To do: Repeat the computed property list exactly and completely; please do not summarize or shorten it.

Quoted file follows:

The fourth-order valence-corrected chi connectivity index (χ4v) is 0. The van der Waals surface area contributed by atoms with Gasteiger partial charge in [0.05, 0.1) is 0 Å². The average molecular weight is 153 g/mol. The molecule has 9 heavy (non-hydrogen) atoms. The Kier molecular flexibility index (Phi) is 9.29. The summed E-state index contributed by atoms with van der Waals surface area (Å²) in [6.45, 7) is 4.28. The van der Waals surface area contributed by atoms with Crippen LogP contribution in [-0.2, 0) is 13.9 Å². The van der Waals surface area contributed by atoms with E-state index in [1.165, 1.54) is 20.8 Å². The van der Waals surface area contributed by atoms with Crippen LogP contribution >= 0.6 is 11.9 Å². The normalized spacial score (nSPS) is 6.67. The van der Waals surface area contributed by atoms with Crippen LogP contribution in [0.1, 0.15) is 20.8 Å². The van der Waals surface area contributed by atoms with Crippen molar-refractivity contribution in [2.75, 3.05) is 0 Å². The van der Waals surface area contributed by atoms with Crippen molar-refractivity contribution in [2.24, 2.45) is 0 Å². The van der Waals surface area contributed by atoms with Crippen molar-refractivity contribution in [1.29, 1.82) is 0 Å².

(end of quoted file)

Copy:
The fourth-order valence-corrected chi connectivity index (χ4v) is 0. The van der Waals surface area contributed by atoms with Gasteiger partial charge in [0.05, 0.1) is 0 Å². The average molecular weight is 153 g/mol. The molecule has 9 heavy (non-hydrogen) atoms. The Kier molecular flexibility index (Phi) is 9.29. The summed E-state index contributed by atoms with van der Waals surface area (Å²) in [6.45, 7) is 4.28. The van der Waals surface area contributed by atoms with Crippen LogP contribution in [-0.2, 0) is 13.9 Å². The van der Waals surface area contributed by atoms with E-state index in [1.165, 1.54) is 20.8 Å². The van der Waals surface area contributed by atoms with Crippen LogP contribution >= 0.6 is 11.9 Å². The normalized spacial score (nSPS) is 6.67. The van der Waals surface area contributed by atoms with Crippen LogP contribution in [0.1, 0.15) is 20.8 Å². The van der Waals surface area contributed by atoms with Crippen molar-refractivity contribution in [2.75, 3.05) is 0 Å². The van der Waals surface area contributed by atoms with Crippen molar-refractivity contribution in [2.24, 2.45) is 0 Å². The van der Waals surface area contributed by atoms with Crippen molar-refractivity contribution in [1.29, 1.82) is 0 Å².